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The Destruction and Reconstruction of the Temple

The second temple, built on the site of the destroyed first temple, became the center of the Jewish community in the Persian period.

Model of the Second Temple in Jerusalem during the time of Herod. The Israel Museum

The Jerusalem temple said to have been built by Solomon was destroyed in 587/586 B.C.E., when the Babylonians captured the city, torched it, and exiled the Judean leadership to Babylon. Second Kings describes the final days:

“In the fifth month … Nebuzaradan, the captain of the bodyguard, a servant of the king of Babylon, came to Jerusalem. He burned the house of the Lord, the king’s house, and all the houses of Jerusalem; every great house he burned down.” (2Kgs 25:8-9)

This event marked a turning point in Israelite history because it spelled the end of an autonomous or even semiautonomous Judean state. It initiated a period, usually called the exilic period, that came to an end in the biblical record when King Cyrus of Persia conquered the Babylonian empire in 539 B.C.E., subsumed that empire under his own rule, and permitted Judeans to return to the land and rebuild the temple (see Ezra 1).

The prophetic books of Haggai and Zechariah portray these prophets as urging the leaders and the people to rebuild the temple. Ezra 1-6 depicts their successful efforts to do so, despite opposition from some “peoples of the land” whose identity is not always clear. Most scholars date the actual completion of the restored temple to 516/515 B.C.E.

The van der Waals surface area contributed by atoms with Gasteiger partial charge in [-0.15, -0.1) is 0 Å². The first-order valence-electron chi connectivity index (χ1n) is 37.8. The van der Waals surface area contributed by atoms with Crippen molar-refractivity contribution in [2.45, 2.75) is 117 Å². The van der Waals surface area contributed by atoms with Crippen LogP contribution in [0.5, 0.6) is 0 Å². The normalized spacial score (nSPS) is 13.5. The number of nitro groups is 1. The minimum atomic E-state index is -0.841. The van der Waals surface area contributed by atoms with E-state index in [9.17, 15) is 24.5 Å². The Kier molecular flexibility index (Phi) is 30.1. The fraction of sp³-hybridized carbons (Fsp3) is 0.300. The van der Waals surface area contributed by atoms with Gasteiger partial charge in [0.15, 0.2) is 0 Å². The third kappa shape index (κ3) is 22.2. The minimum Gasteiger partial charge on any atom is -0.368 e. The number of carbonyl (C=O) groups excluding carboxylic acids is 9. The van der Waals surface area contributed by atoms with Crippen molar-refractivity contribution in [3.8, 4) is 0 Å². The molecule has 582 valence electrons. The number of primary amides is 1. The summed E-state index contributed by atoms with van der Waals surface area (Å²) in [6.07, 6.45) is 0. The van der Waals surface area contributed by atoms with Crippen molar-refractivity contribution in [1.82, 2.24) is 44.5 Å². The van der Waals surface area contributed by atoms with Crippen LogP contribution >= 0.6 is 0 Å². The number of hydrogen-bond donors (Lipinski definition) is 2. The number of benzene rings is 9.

Ezra 3 depicts the beginning of the restoration, with the building of the altar and setting the temple foundations. According to Ezra 4, however, enemies interfered by reporting to the Persian king that the builders were a rebellious people. After these and other delays, the temple was completed in 516/515 B.C.E, during the time of the Persian king Darius (525-486 B.C.E.).

The Hebrew Bible does not describe the rebuilt temple, although Ezra 6:3 says that “its height shall be sixty cubits and its width sixty cubits.” The emphasis falls on its placement, that is, that it should be installed precisely at the place of the first temple. Ezra 3 contrasts this new edifice with its predecessor: “many of the priests and Levites and heads of families, old people who had seen the first house on its foundations, wept with a loud voice when they saw this house, though many shouted aloud for joy” (Ezra 3:12; see also Hag 2:3, which notes that the restored temple is less grand than the former one).

Whether or not it compared favorably to the first temple, the restored temple marked a new epoch; it signified the renewal of Jewish life after the devastation of exile. Moreover, it signaled a new role for the people themselves. Whereas the first temple was credited to Solomon and was built with forced labor, the second temple was the work of the people themselves. Although it came into being under Persian royal auspices (see Ezra 1:1-4), the actual builders were the Judeans (Ezra 1:5-6:14), who also unilaterally vowed to maintain it (Neh 10:32-39). In the absence of a monarchy, the second temple came to occupy a greater place in Judean life than did Solomon’s temple.

  • Tamara Cohn Eskenazi

    Tamara Cohn Eskenazi is professor of Bible at Hebrew Union College-Jewish Institute of Religion in Los Angeles. Dr. Eskenazi is editor-in-chief of The Torah: A Women’s Commentary, winner of the 2008 Jewish Book of the Year Award, and co-author (with T. Frymer-Kensky) of the JPS Bible Commentary: Ruth, winner of the Jewish Book Council Award in Women’s Studies in 2012. She is completing the Anchor Bible commentary on Ezra-Nehemiah.